Around the World in Film

(Last Updated On: August 21, 2018)

Even in an age of computer effects and digital editing, nothing quite beats shooting on location using nothing more than the raw beauty of what is on offer. In this week’s photo showcase we’ve taken a look at classic and recent films that really make the most of striking landscapes and man made wonders around the world. Whether its the vast red desert of Wadi Rum setting the scene for the 1962 film Lawrence of Arabia, or the striking volcanos, waterfalls and snow-laden landscapes of Iceland taking centre stage in the 2013 film The Secret Life of Walter Mitty – here are our top eight picks.

1. Angkor Thom, Cambodia

Film: Lara Croft – Tomb Raider
Location: Angkor Thom, Cambodia

Perhaps the most iconic landmark in all of Cambodia, this legendary lost city is home to over a thousand temples, ranging from piles of rubble intertwined with tree roots to the magnificent Angkor Wat – so it’s no wonder why it captured the attention of director Simon West while filming Lara Croft – Tomb Raider. The complex is the site where in the film Croft must retrieve part of an ancient artefact and there meets a mysterious young local girl.

2. Ait Benhaddou, Morocco

Film: Gladiator
Location: Ait Benhaddou, Morocco

Situated in the foothills of the southern slopes of the High Atlas Mountains, the UNESCO-listed fortified city of Ait Benhaddou boasts some of Morocco’s most beautiful kasbahs and has featured in a number of international films, most notably as the backdrop of Gladiator. In the 2000 film, Ait Benhaddou was chosen to represent the small African village where Maximus – played by Russell Crowe, is taken into slavery and later trained as a gladiator.

3. Wadi Rum, Jordan

Film: Lawrence of Arabia
Location: Wadi Rum, Jordan

A vast, silent landscape of ancient riverbeds, stretches of pastel-coloured sandy desert and amazing rock formations, this incredible desert formed the backdrop for the award-winning 1962 film Lawrence of Arabia. Without computer effects and modern day digital trickery, there was only one way to film in 1962 – in person and on-location. The result is a spectacular film – which introduced audiences to extraordinary landscapes in places like Wadi Rum.

4. Iceland

Film: The Secret Life of Walter Mitty
Location: Iceland

While Walter – played by Ben Stiller, travels far and wide during his adventures in 2013 film The Secret Life of Walter Mitty, it may be surprising to know that the majority of the scenes were actually shot in Iceland – including those depicted to be in Greenland, the Himalayas and Afghanistan! With an incredible and diverse landscape it is no wonder why Iceland was chosen to set the scene for some of the most striking moments in the film.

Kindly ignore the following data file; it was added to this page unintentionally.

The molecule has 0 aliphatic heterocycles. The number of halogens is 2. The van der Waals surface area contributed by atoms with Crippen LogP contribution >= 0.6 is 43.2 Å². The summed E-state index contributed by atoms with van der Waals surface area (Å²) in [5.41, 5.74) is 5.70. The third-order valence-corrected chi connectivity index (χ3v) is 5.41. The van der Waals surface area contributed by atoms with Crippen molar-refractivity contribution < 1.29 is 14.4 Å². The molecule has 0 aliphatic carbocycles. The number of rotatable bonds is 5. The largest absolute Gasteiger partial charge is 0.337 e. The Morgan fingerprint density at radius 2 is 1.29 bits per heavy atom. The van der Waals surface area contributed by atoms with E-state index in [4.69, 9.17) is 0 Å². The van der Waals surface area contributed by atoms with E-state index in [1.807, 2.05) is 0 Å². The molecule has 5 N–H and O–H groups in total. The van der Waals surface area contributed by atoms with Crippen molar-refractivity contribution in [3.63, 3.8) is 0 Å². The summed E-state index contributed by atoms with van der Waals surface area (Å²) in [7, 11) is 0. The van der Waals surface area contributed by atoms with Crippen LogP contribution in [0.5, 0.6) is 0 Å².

5. Petra, Jordan

Film: Indiana Jones and the Last Crusade
Location: Petra, Jordan

Having been all but lost to the modern world until 1812 when it was rediscovered, it only seems appropriate that in the 1989 film Indiana Jones and the Last Crusade Petra’s iconic Treasury played the role of a secret temple that had been lost for hundreds of years. Entering the city through the towering cliff walls of the Siq to stumble upon the famous facade of the Treasury, any visitor can have their own Indiana Jones moment here!

6. Tokyo, Japan

Film: Lost in Translation
Location: Tokyo, Japan

Upon arrival in Tokyo, the hustle and bustle of Japan’s capital city will hit you straight away, with the huge crowds, neon lights and something new around every corner. And that is just what protagonist Bob Harris, played by Bill Murray, experienced when he arrived there in the 2003 film Lost in Translation. Mostly set in the modern Shinjuku and trendy Shinbuya districts in central Tokyo, Bob is taken aback by the dazzling lights and vibrant atmosphere of this buzzing city.

7. Kenya

Film: Out of Africa
Location: Nairobi, Kenya

Fans of the 1985 drama Out of Africa – and the steamy on screen romance between Robert Redford and Meryl Streep, will be happy to know that it is still possible to visit the old farmhouse where the film was shot – and where Karen Blixen, the author of the famous autobiography of the same name, lived for almost two decades. Today the charming old farmhouse has since been converted to a museum with original decor and movie props and has a lovely garden and restaurant.

8. Cairo, Egypt

Film: The Spy Who Loved Me
Location: Cairo, Egypt

There is no doubt that James Bond has more than a few stamps in his passport and in the 1977 film The Spy Who Loved me, 007 finds himself in Egypt. From the bustling capital city of Cairo and the iconic Pyramids of Giza, to the maze of columns at Karnak Temple in Luxor and the iconic Great Temple of Ramses II at Abu Simbel, James Bond makes his rounds in Egypt, with some of its most famous monuments serving as the backdrop.

Leave a Reply